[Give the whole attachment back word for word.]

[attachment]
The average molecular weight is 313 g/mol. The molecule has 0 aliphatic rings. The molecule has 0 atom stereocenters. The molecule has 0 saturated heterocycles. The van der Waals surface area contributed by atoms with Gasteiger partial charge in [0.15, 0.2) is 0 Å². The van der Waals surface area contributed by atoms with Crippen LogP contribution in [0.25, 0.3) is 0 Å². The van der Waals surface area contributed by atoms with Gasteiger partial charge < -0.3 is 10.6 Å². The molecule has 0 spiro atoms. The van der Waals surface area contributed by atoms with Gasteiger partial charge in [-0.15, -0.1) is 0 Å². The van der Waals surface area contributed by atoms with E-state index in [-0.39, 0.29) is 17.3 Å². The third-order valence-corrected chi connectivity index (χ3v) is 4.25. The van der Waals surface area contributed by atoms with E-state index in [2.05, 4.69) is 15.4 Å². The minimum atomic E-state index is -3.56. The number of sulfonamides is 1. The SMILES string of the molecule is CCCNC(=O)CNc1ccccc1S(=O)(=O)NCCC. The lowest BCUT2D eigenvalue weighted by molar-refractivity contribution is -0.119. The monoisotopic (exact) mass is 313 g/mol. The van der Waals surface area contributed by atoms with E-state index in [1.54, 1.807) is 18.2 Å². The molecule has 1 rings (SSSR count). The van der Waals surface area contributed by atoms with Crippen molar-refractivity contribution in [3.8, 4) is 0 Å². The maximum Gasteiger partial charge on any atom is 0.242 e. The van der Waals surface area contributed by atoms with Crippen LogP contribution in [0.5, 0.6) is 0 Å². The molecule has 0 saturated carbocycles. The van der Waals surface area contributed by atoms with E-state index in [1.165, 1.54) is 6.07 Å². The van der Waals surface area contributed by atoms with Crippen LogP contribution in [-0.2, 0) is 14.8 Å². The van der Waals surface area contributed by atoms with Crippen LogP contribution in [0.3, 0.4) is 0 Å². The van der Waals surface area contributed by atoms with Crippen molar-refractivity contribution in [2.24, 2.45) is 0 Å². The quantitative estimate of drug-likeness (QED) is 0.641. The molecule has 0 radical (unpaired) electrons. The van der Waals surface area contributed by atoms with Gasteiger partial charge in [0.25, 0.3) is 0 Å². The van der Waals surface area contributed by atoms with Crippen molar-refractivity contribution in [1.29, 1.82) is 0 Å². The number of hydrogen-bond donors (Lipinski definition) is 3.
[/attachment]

The average molecular weight is 313 g/mol. The molecule has 0 aliphatic rings. The molecule has 0 atom stereocenters. The molecule has 0 saturated heterocycles. The van der Waals surface area contributed by atoms with Gasteiger partial charge in [0.15, 0.2) is 0 Å². The van der Waals surface area contributed by atoms with Crippen LogP contribution in [0.25, 0.3) is 0 Å². The van der Waals surface area contributed by atoms with Gasteiger partial charge < -0.3 is 10.6 Å². The molecule has 0 spiro atoms. The van der Waals surface area contributed by atoms with Gasteiger partial charge in [-0.15, -0.1) is 0 Å². The van der Waals surface area contributed by atoms with E-state index in [-0.39, 0.29) is 17.3 Å². The third-order valence-corrected chi connectivity index (χ3v) is 4.25. The van der Waals surface area contributed by atoms with E-state index in [2.05, 4.69) is 15.4 Å². The minimum atomic E-state index is -3.56. The number of sulfonamides is 1. The SMILES string of the molecule is CCCNC(=O)CNc1ccccc1S(=O)(=O)NCCC. The lowest BCUT2D eigenvalue weighted by molar-refractivity contribution is -0.119. The monoisotopic (exact) mass is 313 g/mol. The van der Waals surface area contributed by atoms with E-state index in [1.54, 1.807) is 18.2 Å². The molecule has 1 rings (SSSR count). The van der Waals surface area contributed by atoms with Crippen molar-refractivity contribution in [3.8, 4) is 0 Å². The maximum Gasteiger partial charge on any atom is 0.242 e. The van der Waals surface area contributed by atoms with Crippen LogP contribution in [0.5, 0.6) is 0 Å². The molecule has 0 saturated carbocycles. The van der Waals surface area contributed by atoms with E-state index in [1.165, 1.54) is 6.07 Å². The van der Waals surface area contributed by atoms with Crippen LogP contribution in [-0.2, 0) is 14.8 Å². The van der Waals surface area contributed by atoms with Crippen LogP contribution in [0.3, 0.4) is 0 Å². The van der Waals surface area contributed by atoms with Crippen molar-refractivity contribution in [2.24, 2.45) is 0 Å². The quantitative estimate of drug-likeness (QED) is 0.641. The molecule has 0 radical (unpaired) electrons. The van der Waals surface area contributed by atoms with Gasteiger partial charge in [0.25, 0.3) is 0 Å². The van der Waals surface area contributed by atoms with Crippen molar-refractivity contribution in [1.29, 1.82) is 0 Å². The number of hydrogen-bond donors (Lipinski definition) is 3.